The National Institute for Health and Care Excellence (NICE) has limited the use of Bristol-Myers Squibb’s (BMS) Daklinza (daclatasvir) to treat adult patients with chronic hepatitis C infection in the UK.

According to the published data, daclatasvir-based regimen has the capability to cure hepatitis C infection in patients with a difficult-to-treat and often aggressive form of hepatitis C (genotype 3).

In April, the European Association for The Study of the Liver (EASL) recommended daclatasvir-based regimen for genotype 3 patients based on most recent data.

Bristol-Myers Squibb UK and Ireland general manager Johanna Mercier said: "This is a disappointing decision by NICE, which contrasts with the assessments from other clinical and regulatory bodies across the UK, and does not provide equality of access across the UK.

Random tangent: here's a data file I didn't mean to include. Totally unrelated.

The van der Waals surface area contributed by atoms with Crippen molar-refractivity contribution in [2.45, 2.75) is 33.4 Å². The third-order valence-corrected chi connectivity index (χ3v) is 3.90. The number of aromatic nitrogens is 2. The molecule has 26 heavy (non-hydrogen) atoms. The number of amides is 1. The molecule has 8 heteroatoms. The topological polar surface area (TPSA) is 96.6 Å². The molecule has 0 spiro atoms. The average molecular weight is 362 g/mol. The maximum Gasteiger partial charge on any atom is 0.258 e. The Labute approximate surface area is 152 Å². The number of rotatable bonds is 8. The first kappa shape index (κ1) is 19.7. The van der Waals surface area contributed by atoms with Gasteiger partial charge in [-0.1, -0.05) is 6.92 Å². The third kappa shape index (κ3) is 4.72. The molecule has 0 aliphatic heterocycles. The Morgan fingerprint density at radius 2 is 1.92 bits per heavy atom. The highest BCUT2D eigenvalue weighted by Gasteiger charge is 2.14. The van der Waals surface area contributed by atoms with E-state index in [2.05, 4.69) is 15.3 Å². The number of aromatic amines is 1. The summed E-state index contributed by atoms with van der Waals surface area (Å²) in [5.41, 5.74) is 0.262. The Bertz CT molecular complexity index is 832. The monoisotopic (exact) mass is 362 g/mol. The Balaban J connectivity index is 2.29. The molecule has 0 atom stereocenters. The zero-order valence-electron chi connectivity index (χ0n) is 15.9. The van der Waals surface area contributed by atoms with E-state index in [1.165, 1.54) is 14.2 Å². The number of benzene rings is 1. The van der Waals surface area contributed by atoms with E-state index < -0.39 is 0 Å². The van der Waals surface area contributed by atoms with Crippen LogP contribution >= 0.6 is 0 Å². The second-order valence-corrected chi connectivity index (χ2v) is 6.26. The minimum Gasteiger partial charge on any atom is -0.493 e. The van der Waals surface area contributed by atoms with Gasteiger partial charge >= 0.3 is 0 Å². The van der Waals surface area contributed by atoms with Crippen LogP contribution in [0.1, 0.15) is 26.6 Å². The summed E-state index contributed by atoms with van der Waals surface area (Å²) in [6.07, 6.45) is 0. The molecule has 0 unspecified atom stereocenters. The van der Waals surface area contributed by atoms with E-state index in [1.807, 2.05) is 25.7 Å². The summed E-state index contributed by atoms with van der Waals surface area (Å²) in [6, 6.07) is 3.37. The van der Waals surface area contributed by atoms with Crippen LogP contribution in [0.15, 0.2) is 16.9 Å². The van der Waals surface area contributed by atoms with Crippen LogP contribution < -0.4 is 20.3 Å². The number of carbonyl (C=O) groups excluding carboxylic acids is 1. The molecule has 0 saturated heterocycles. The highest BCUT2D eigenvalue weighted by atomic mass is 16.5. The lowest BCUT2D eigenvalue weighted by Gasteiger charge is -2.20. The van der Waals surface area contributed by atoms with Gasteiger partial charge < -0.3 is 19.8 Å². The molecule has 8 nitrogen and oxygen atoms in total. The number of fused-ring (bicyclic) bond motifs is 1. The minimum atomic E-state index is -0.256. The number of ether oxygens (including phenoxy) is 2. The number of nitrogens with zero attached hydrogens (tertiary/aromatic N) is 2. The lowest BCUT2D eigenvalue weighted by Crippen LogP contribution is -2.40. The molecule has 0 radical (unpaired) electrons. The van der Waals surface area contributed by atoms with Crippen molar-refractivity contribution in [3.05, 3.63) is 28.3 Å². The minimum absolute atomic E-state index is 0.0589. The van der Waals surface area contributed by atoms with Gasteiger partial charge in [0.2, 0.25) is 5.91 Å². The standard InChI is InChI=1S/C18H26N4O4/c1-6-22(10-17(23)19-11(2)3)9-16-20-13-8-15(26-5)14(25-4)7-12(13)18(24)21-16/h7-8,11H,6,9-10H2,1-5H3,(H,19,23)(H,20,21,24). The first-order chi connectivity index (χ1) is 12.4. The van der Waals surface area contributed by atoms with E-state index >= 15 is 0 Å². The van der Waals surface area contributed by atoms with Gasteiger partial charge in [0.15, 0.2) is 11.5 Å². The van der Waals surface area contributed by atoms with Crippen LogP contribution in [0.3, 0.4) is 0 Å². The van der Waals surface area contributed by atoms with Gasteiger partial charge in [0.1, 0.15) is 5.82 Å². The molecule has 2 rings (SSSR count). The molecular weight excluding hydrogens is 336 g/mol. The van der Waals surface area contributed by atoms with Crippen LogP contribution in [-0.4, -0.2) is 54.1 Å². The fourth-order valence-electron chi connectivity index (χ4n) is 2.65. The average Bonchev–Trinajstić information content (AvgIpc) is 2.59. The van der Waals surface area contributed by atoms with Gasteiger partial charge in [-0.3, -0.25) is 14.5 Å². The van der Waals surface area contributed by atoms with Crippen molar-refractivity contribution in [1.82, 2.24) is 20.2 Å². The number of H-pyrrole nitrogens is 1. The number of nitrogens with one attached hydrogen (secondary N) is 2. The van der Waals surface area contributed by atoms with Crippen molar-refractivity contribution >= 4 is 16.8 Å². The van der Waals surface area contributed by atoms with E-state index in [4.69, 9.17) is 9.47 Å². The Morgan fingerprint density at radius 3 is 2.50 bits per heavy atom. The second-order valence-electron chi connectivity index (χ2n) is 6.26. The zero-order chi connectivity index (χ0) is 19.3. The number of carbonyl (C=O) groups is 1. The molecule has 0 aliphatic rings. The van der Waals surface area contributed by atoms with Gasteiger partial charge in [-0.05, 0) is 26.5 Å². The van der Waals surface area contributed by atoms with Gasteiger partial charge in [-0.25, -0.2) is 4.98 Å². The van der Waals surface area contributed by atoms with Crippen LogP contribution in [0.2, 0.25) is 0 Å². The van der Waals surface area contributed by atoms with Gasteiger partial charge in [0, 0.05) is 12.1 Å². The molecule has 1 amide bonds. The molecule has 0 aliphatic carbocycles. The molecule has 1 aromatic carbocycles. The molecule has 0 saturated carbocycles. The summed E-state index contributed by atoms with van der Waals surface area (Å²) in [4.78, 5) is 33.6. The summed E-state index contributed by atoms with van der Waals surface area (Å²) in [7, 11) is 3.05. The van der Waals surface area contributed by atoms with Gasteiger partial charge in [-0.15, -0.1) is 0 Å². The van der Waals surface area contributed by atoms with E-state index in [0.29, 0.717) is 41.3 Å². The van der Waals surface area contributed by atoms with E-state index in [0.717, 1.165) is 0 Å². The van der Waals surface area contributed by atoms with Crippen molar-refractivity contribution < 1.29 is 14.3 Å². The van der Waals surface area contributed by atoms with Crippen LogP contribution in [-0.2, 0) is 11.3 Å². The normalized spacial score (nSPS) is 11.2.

"This is a disappointing decision by NICE, which contrasts with the assessments from other clinical and regulatory bodies across the UK."

"Daclatasvir provides an important option for some of the most in-need patients who, without effective treatment, face an uncertain future."

In the UK, around 100,000 patients are expected to have hepatitis C genotype 3, while about 215,000 people are expected to have hepatitis C.

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The draft NICE guidance will restrict the use of the drug to patients with hepatitis C genotype 3, which accounts for around 45% of all cases in England.

Hepatitis C genotype 3 is said to be associated with faster disease progression and is difficult to treat with oral regimens compared with other genotypes.

Image: Electron micrographs of hepatitis C virus purified from cell culture. Photo: courtesy of Maria Teresa Catanese, Martina Kopp, Kunihiro Uryu, and Charles Rice.